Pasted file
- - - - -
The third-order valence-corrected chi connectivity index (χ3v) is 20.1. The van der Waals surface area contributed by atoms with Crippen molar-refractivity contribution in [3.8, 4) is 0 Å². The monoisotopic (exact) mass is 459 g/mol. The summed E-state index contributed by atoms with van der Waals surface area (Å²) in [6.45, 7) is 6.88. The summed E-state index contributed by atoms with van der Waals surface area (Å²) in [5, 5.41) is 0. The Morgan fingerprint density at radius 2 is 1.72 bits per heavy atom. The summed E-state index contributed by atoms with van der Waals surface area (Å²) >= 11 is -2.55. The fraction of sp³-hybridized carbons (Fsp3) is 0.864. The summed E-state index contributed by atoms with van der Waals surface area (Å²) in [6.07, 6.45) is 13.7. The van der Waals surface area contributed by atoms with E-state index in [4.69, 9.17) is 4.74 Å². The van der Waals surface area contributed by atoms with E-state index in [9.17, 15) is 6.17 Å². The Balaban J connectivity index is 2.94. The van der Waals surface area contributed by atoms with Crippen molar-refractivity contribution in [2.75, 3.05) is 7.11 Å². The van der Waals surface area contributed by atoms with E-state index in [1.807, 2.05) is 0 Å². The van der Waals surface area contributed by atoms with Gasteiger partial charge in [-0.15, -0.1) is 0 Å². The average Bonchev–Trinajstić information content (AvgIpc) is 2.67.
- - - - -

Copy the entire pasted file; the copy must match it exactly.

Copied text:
The third-order valence-corrected chi connectivity index (χ3v) is 20.1. The van der Waals surface area contributed by atoms with Crippen molar-refractivity contribution in [3.8, 4) is 0 Å². The monoisotopic (exact) mass is 459 g/mol. The summed E-state index contributed by atoms with van der Waals surface area (Å²) in [6.45, 7) is 6.88. The summed E-state index contributed by atoms with van der Waals surface area (Å²) in [5, 5.41) is 0. The Morgan fingerprint density at radius 2 is 1.72 bits per heavy atom. The summed E-state index contributed by atoms with van der Waals surface area (Å²) >= 11 is -2.55. The fraction of sp³-hybridized carbons (Fsp3) is 0.864. The summed E-state index contributed by atoms with van der Waals surface area (Å²) in [6.07, 6.45) is 13.7. The van der Waals surface area contributed by atoms with E-state index in [4.69, 9.17) is 4.74 Å². The van der Waals surface area contributed by atoms with E-state index in [9.17, 15) is 6.17 Å². The Balaban J connectivity index is 2.94. The van der Waals surface area contributed by atoms with Crippen molar-refractivity contribution in [2.75, 3.05) is 7.11 Å². The van der Waals surface area contributed by atoms with E-state index in [1.807, 2.05) is 0 Å². The van der Waals surface area contributed by atoms with Gasteiger partial charge in [-0.15, -0.1) is 0 Å². The average Bonchev–Trinajstić information content (AvgIpc) is 2.67.